What Is Faecal Incontinence And How Is It Managed?

elderly lady with incontinence pants

When we talk about incontinence it is often assumed that urinary incontinence is the only problem, but the truth is, faecal incontinence (also called bowel incontinence) is the bigger problem – it is one of the most common reasons a person starts to need permanent care. Faecal incontinence is when a person can no longer control their bowel movements, and are prone to regular accidents. For many people it is far more embarrassing than urinary incontinence, and is often a reason why a person will stop going out in public, and can ultimately lead to isolation, loneliness and depression.

Do You Have Faecal Incontinence?

If you have any of the following problems, you may have faecal incontinence:

  • A sudden urge to go to the toilet
  • Soiling yourself without realising you needed the toilet
  • Leaking some poo, maybe when passing wind
  • It happens on a regular basis (not just when unwell)

Anybody who develops any of these symptoms should speak with their GP, whatever their age. Associated problems include constipation, diarrhoea, more than usual wind or bloating.

What Causes Bowel Incontinence?

Bowel incontinence is caused by various conditions such as constipation, diarrhoea and irritable bowel syndrome (IBS). It can also be caused by severe piles, or by damaged caused during childbirth. Anything that causes nerve damage can also be a cause, such as diabetes, a stroke or spina bifida. People with prostate gland trouble can develop the condition, and some medicine has side effects that cause it too.

Dementia and Alzheimer’s are also major causes because a person will be less aware of the physical problems they are having and can lose awareness of their own body. Often a person with bowel incontinence does not feel that their bowels are full, so do not think to go to the toilet, and sometimes and individual who is very confused may simply not remember where the toilet is, or how to use it.

Help and Support For Bowel Incontinence

As with any medical condition it is important to try to determine the cause first. If bowel incontinence is a result of diet, it is important to first try changing your diet and avoiding foods that make diarrhoea worse. As mentioned above, some medications can cause incontinence, so it is important to try some alternative medicines, if this is any option. Pelvic floor exercises should also be performed as these strengthen the muscles that allow you to control bowel movements. People are advised to eat more fibre, drink less coffee and drink more water.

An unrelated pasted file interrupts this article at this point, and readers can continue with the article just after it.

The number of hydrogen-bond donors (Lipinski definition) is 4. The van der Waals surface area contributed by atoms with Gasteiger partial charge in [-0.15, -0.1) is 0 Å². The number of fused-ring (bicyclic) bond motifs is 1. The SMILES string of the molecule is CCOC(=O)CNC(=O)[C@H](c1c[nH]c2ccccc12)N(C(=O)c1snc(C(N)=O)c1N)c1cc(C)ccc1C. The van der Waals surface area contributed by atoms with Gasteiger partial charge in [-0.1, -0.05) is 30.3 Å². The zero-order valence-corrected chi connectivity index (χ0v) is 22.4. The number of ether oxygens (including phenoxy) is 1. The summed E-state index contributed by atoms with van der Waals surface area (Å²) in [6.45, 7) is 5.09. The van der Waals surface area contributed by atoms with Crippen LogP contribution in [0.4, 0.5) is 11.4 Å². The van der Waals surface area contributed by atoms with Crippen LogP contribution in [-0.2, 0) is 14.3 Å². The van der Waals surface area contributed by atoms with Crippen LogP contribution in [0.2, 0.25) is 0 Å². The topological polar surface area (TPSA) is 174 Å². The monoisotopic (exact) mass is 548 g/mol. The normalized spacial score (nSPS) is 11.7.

If curing the condition is not possible then the next step is to better manage the condition. Training the body to empty the bowels at set times is often successful, so try to schedule time on the loo every day at the same time, or twice a day, to get back into a habit.

For those who have a sudden urge to go to the toilet, a commode can be a life saver – having somewhere to go to the toilet just a few seconds away can prevent accidents. If somebody is showing signs of confusion it is best to also leave the commode open so that it is more obvious. View all our CareCo commodes here.

Accidents will still happen, so using incontinence pads and all-in-one pants all the time is often the safest option – products such as Discreet Pull Ups provide a good level of protection.

 

Jon Wade

Jon Wade joined CareCo in 2019 to help develop and grow the website side of the business. He has been a health blogger since 2006, worked as Content Manager for a leading digital marketing agency for 4 years, and holds a Certificate in Health Sciences from the Open University. Jon also enjoys reading and watching science fiction in his spare time.

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